On Monday, I discussed the how Montessori teachers introduce reading skills to their students. They begin by introducing the sounds letters make and then combining the sounds to make words with recognizable meaning. Montessori students make their way through the Pink series–two and three letter phonetic words–and then through the Blue series–four letter words that include blends. Today we’ll get to a whole new color: Green. The Green series is where reading begins to get tricky. It’s also where memorization, rules and word groups become more important than phonetic reading.
Okay, let’s back up because I want to make sure we’re all on the same page about what a phonogram is. For teaching purposes, phonograms are the letter combinations that change the way we pronounce vowels. These include digraphs (sh, ch, th) the long vowel sounds (i-e, a-e, o-e), r-controlled vowels (or, ar, er) and vowel combinations (oa, ea, and ow). For example, adding an “e” at the end of a word often means changing a short vowel sound to a long one. You’ll often hear us telling students that the “e” makes the vowel “say its name.” That’s the difference between hid and hide. Here’s a short list of sample phonograms in the Green series:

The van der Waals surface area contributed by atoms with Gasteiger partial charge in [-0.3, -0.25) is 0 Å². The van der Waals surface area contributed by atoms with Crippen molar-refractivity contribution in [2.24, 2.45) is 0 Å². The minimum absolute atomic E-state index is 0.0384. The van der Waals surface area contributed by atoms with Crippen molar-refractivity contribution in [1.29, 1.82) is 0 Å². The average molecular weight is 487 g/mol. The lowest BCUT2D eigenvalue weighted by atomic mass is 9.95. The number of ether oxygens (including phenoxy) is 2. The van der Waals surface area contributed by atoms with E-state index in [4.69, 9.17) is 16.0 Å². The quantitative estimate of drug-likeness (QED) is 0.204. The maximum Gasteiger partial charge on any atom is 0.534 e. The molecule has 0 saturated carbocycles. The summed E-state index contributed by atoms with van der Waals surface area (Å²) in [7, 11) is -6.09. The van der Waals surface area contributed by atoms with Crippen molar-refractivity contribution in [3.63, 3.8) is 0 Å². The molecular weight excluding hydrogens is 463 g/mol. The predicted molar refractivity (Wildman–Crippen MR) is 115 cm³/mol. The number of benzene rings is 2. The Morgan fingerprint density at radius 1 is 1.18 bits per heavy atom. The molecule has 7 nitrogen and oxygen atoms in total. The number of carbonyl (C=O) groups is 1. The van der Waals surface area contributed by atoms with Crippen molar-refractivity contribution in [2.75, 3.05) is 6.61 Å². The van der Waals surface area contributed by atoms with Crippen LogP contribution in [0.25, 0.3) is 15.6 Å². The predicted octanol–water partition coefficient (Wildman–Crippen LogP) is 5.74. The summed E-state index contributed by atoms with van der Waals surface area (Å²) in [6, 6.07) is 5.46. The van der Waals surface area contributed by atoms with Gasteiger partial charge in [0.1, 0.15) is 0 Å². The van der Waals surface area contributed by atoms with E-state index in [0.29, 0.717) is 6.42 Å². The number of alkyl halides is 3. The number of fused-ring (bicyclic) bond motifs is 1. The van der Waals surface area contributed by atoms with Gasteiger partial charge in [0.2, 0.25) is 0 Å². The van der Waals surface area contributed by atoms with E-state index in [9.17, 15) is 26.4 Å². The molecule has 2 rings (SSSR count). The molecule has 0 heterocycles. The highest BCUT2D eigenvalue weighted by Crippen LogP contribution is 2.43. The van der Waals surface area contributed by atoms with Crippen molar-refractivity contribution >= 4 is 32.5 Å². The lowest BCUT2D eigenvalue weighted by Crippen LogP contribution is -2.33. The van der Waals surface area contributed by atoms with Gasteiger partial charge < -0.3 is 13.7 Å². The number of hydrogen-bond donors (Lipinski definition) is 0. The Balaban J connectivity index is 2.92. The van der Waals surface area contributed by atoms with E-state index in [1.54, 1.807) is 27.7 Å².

- a-e (e.g., late, cape, date)
- oo (e.g., hoop, roof, tool)
- oa (e.g., boat, soap, coat)
- i-e (e.g., bike, mile, fine)
When students begin work on the Green series, the teacher isolates the phonogram. The rules for a-e and oo are not introduced at the same time. Rather, the Montessori student will focus on one phonogram using a variety of material (Green card, Green Box, a book that uses lots of oo words). Gradually, in the same way that the students acquired the sounds, they begin to acquire the phonograms. And they can read more and more.
Of course, the English language doesn’t make things that easy. There are more exceptions to rules than you can shake a stick at. Ow can make an “o” sound as in “slow,” but it also makes an “ow” as in “cow.” Though and through have entirely different sound endings. The blending of many different languages makes things even more confusing. Despite this, I’ve seen the Montessori system work time and again because it gives students an amazing foundation from which to take off on his or her reading. When everything clicks, it happens at lightning speed, and it’s a joy to see.
Sometimes, Montessori students move to other schools and their parents are told that their children don’t know how to read. If the child’s parent spent any time in the Montessori classroom, he or she will know this isn’t true. The child could likely read sixteen page books–phonetically. Should those sixteen pages be discounted because they’re phonetic? Is it fair to say that a child can’t read because one school’s system of teaching reading is different from another? I don’t think you’ll be surprised to find that my answer to that question is no.